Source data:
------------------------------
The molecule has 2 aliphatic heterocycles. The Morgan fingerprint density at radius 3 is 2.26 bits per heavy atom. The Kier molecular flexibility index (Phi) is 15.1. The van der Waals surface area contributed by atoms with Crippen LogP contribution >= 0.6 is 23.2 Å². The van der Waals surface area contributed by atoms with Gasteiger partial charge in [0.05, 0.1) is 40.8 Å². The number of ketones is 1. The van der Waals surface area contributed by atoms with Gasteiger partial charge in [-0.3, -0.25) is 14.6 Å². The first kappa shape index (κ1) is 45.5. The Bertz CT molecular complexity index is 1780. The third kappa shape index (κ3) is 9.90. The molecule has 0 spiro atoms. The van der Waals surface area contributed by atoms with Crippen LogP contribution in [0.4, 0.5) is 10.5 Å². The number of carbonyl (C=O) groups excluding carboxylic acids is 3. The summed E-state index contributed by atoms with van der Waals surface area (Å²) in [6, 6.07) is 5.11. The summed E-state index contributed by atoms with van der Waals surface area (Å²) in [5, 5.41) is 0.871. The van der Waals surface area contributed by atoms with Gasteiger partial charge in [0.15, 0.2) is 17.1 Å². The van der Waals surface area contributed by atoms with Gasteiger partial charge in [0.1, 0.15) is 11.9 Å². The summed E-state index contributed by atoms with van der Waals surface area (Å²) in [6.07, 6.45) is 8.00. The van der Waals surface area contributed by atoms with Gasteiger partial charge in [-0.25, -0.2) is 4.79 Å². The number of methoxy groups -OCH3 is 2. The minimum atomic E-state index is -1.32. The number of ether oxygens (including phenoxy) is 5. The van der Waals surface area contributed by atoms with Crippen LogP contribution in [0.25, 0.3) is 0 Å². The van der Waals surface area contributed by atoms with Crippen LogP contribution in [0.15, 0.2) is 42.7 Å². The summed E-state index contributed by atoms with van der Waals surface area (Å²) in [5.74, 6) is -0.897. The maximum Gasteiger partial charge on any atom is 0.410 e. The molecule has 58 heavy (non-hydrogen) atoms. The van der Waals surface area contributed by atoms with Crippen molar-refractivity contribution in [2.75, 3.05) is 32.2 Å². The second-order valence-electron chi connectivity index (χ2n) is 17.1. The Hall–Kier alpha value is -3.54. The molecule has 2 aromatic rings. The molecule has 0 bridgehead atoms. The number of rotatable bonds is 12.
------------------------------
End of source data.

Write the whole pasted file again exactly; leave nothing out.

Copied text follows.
The molecule has 2 aliphatic heterocycles. The Morgan fingerprint density at radius 3 is 2.26 bits per heavy atom. The Kier molecular flexibility index (Phi) is 15.1. The van der Waals surface area contributed by atoms with Crippen LogP contribution >= 0.6 is 23.2 Å². The van der Waals surface area contributed by atoms with Gasteiger partial charge in [0.05, 0.1) is 40.8 Å². The number of ketones is 1. The van der Waals surface area contributed by atoms with Gasteiger partial charge in [-0.3, -0.25) is 14.6 Å². The first kappa shape index (κ1) is 45.5. The Bertz CT molecular complexity index is 1780. The third kappa shape index (κ3) is 9.90. The molecule has 0 spiro atoms. The van der Waals surface area contributed by atoms with Crippen LogP contribution in [0.4, 0.5) is 10.5 Å². The number of carbonyl (C=O) groups excluding carboxylic acids is 3. The summed E-state index contributed by atoms with van der Waals surface area (Å²) in [6, 6.07) is 5.11. The summed E-state index contributed by atoms with van der Waals surface area (Å²) in [5, 5.41) is 0.871. The van der Waals surface area contributed by atoms with Gasteiger partial charge in [0.15, 0.2) is 17.1 Å². The van der Waals surface area contributed by atoms with Gasteiger partial charge in [0.1, 0.15) is 11.9 Å². The summed E-state index contributed by atoms with van der Waals surface area (Å²) in [6.07, 6.45) is 8.00. The van der Waals surface area contributed by atoms with Gasteiger partial charge in [-0.25, -0.2) is 4.79 Å². The number of methoxy groups -OCH3 is 2. The minimum atomic E-state index is -1.32. The number of ether oxygens (including phenoxy) is 5. The van der Waals surface area contributed by atoms with Crippen LogP contribution in [0.25, 0.3) is 0 Å². The van der Waals surface area contributed by atoms with Crippen LogP contribution in [0.15, 0.2) is 42.7 Å². The summed E-state index contributed by atoms with van der Waals surface area (Å²) in [5.74, 6) is -0.897. The maximum Gasteiger partial charge on any atom is 0.410 e. The molecule has 58 heavy (non-hydrogen) atoms. The van der Waals surface area contributed by atoms with Crippen molar-refractivity contribution in [2.75, 3.05) is 32.2 Å². The second-order valence-electron chi connectivity index (χ2n) is 17.1. The Hall–Kier alpha value is -3.54. The molecule has 2 aromatic rings. The molecule has 0 bridgehead atoms. The number of rotatable bonds is 12.